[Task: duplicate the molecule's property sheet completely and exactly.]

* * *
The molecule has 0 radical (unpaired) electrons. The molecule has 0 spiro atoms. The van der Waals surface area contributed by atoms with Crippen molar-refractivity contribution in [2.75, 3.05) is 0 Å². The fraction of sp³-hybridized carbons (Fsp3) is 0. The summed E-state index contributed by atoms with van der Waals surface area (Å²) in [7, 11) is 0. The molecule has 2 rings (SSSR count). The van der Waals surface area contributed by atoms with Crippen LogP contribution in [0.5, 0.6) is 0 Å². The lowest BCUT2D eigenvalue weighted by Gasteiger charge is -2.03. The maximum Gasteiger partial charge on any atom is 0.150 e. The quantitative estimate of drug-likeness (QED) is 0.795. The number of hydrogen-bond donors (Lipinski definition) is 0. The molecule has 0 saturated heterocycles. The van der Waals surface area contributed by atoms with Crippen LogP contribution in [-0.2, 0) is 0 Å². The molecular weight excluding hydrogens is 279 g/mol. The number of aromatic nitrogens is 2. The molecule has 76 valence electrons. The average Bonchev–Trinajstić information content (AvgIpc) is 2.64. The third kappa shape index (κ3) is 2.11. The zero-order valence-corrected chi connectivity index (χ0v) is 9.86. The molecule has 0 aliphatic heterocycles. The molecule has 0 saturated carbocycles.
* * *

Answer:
The molecule has 0 radical (unpaired) electrons. The molecule has 0 spiro atoms. The van der Waals surface area contributed by atoms with Crippen molar-refractivity contribution in [2.75, 3.05) is 0 Å². The fraction of sp³-hybridized carbons (Fsp3) is 0. The summed E-state index contributed by atoms with van der Waals surface area (Å²) in [7, 11) is 0. The molecule has 2 rings (SSSR count). The van der Waals surface area contributed by atoms with Crippen LogP contribution in [0.5, 0.6) is 0 Å². The lowest BCUT2D eigenvalue weighted by Gasteiger charge is -2.03. The maximum Gasteiger partial charge on any atom is 0.150 e. The quantitative estimate of drug-likeness (QED) is 0.795. The number of hydrogen-bond donors (Lipinski definition) is 0. The molecule has 0 saturated heterocycles. The van der Waals surface area contributed by atoms with Crippen LogP contribution in [-0.2, 0) is 0 Å². The molecular weight excluding hydrogens is 279 g/mol. The number of aromatic nitrogens is 2. The molecule has 76 valence electrons. The average Bonchev–Trinajstić information content (AvgIpc) is 2.64. The third kappa shape index (κ3) is 2.11. The zero-order valence-corrected chi connectivity index (χ0v) is 9.86. The molecule has 0 aliphatic heterocycles. The molecule has 0 saturated carbocycles.